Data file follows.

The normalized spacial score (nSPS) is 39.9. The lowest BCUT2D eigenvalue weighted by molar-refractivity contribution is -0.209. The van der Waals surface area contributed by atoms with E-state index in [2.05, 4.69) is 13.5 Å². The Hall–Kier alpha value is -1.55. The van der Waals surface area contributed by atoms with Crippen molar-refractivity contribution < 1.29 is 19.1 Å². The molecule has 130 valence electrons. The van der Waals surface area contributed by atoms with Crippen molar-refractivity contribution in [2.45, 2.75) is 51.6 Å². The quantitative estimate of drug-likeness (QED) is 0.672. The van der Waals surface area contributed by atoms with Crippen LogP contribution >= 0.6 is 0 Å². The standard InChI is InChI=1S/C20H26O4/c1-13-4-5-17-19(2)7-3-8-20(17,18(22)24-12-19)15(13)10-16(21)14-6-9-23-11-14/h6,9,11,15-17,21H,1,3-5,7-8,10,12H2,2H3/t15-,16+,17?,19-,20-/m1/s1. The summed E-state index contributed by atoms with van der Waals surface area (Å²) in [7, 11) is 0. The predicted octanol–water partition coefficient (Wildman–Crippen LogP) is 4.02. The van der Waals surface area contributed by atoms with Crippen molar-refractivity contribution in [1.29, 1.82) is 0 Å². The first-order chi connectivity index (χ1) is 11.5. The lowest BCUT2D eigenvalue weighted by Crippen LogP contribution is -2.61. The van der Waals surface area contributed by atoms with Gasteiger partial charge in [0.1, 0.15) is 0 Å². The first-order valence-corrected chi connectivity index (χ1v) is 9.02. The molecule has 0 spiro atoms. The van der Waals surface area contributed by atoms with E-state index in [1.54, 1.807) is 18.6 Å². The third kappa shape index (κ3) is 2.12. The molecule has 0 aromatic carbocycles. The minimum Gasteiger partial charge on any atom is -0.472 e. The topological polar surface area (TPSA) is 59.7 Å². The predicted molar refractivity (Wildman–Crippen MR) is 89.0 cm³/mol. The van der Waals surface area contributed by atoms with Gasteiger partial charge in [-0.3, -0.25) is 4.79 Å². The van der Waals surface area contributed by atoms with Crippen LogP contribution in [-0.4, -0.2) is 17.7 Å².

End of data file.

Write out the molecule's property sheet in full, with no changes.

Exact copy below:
The normalized spacial score (nSPS) is 39.9. The lowest BCUT2D eigenvalue weighted by molar-refractivity contribution is -0.209. The van der Waals surface area contributed by atoms with E-state index in [2.05, 4.69) is 13.5 Å². The Hall–Kier alpha value is -1.55. The van der Waals surface area contributed by atoms with Crippen molar-refractivity contribution < 1.29 is 19.1 Å². The molecule has 130 valence electrons. The van der Waals surface area contributed by atoms with Crippen molar-refractivity contribution in [2.45, 2.75) is 51.6 Å². The quantitative estimate of drug-likeness (QED) is 0.672. The van der Waals surface area contributed by atoms with Crippen LogP contribution >= 0.6 is 0 Å². The standard InChI is InChI=1S/C20H26O4/c1-13-4-5-17-19(2)7-3-8-20(17,18(22)24-12-19)15(13)10-16(21)14-6-9-23-11-14/h6,9,11,15-17,21H,1,3-5,7-8,10,12H2,2H3/t15-,16+,17?,19-,20-/m1/s1. The summed E-state index contributed by atoms with van der Waals surface area (Å²) in [7, 11) is 0. The predicted octanol–water partition coefficient (Wildman–Crippen LogP) is 4.02. The van der Waals surface area contributed by atoms with Crippen molar-refractivity contribution in [1.29, 1.82) is 0 Å². The first-order chi connectivity index (χ1) is 11.5. The lowest BCUT2D eigenvalue weighted by Crippen LogP contribution is -2.61. The van der Waals surface area contributed by atoms with Gasteiger partial charge in [0.1, 0.15) is 0 Å². The first-order valence-corrected chi connectivity index (χ1v) is 9.02. The molecule has 0 spiro atoms. The van der Waals surface area contributed by atoms with E-state index in [1.54, 1.807) is 18.6 Å². The third kappa shape index (κ3) is 2.12. The molecule has 0 aromatic carbocycles. The minimum Gasteiger partial charge on any atom is -0.472 e. The topological polar surface area (TPSA) is 59.7 Å². The predicted molar refractivity (Wildman–Crippen MR) is 89.0 cm³/mol. The van der Waals surface area contributed by atoms with Gasteiger partial charge in [-0.3, -0.25) is 4.79 Å². The van der Waals surface area contributed by atoms with Crippen LogP contribution in [-0.4, -0.2) is 17.7 Å².